Climate change 'significant and direct' threat to U.S. military: reports
The effects of climate change endanger U.S. military operations and could increase the danger of international conflict, according to three new documents endorsed by top U.S. military officers and former national security officials.
"There are few easy answers, but one thing is clear: the current trajectory of climatic change presents a strategically-significant risk to U.S. national security, and inaction is not a viable option," said a statement published on Wednesday by the Center for Climate and Security, a Washington-based think tank.
It was signed by more than a dozen former senior military and national security officials, including General Anthony Zinni, former commander of the U.S. Central Command, and retired Admiral Samuel Locklear, head of the Pacific Command until last year.Reuters
Australia’s love of coal has left it out in the diplomatic cold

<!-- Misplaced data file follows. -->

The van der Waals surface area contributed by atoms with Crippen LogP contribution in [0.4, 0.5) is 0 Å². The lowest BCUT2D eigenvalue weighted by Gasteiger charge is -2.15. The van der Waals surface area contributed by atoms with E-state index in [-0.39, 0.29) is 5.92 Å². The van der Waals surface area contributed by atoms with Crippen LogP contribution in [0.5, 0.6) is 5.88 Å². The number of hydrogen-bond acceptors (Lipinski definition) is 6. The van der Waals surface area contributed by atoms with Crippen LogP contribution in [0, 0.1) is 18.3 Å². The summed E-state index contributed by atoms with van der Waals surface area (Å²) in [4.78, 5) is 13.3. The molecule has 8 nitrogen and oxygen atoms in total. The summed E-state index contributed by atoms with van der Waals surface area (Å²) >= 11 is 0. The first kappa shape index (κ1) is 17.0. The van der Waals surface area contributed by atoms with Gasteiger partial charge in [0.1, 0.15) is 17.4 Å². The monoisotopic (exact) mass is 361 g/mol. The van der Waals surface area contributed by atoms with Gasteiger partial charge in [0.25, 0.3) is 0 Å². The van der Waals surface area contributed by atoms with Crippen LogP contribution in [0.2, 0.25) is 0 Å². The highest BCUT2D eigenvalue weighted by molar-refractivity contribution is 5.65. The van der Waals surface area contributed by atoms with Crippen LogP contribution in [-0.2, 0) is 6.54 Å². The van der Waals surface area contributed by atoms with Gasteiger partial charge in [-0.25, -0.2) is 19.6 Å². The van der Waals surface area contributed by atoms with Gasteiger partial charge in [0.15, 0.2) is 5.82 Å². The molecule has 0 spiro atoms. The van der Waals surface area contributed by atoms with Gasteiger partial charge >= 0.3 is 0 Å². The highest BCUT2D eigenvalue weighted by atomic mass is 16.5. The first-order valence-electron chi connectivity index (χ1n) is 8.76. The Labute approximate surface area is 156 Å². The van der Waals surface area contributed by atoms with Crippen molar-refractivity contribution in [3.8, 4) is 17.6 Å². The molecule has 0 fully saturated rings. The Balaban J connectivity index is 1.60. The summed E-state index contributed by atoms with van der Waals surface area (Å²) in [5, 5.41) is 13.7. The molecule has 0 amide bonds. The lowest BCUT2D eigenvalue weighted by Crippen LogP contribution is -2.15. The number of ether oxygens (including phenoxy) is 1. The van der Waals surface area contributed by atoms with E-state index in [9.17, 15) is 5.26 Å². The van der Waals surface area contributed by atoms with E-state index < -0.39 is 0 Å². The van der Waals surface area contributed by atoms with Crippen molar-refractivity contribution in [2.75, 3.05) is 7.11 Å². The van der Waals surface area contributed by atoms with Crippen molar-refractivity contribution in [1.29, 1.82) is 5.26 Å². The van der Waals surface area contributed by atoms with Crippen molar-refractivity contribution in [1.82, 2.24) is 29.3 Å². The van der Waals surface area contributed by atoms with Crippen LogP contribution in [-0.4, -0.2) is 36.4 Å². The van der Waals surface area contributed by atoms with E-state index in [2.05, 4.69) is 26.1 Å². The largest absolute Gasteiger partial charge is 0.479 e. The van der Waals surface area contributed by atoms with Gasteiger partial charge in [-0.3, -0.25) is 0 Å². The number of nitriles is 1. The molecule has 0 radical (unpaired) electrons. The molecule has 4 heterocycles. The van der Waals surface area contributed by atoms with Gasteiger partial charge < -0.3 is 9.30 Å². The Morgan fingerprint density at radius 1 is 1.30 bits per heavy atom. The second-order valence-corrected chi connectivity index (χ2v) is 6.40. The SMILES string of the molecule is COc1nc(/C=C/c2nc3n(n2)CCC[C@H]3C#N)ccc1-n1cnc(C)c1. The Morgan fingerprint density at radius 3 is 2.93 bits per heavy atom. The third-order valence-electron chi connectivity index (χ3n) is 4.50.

At the Port Moresby meeting, Kiribati President Anote Tong suggested that Australia should leave the forum altogether if it was not prepared to back the islands' positions in global climate negotiations. Australian attempts to gag its Pacific island neighbours in these negotiations have aroused anger in the region.
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12 large scale solar projects to get ARENA funding
The fact that more than half the projects will be helped by ARENA is not unexpected, given the huge reduction in the project costs elicited during the tendering process. It will mean that the ARENA funding round will produce around double the 200MW of large-scale solar capacity that it originally targeted.
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Why we can't sign the latest Climate Change Authority report
For three years, good climate change policies in Australia have been eviscerated by those who would prefer to do nothing. This is happening at a time when the urgency to act has never been greater and the rest of the world is pursuing a bolder and more determined path. All of the evidence shows that most Australians want much stronger action from the government to reduce greenhouse gas emissions and hasten the transition to a clean energy economy.
UK and US dwarf China as top foreign investors in Australian agricultural land
Report reveals 13.6% of Australia’s 385m hectares of agricultural land is foreign-owned, with two-thirds of the 52.1m hectares in UK or US hands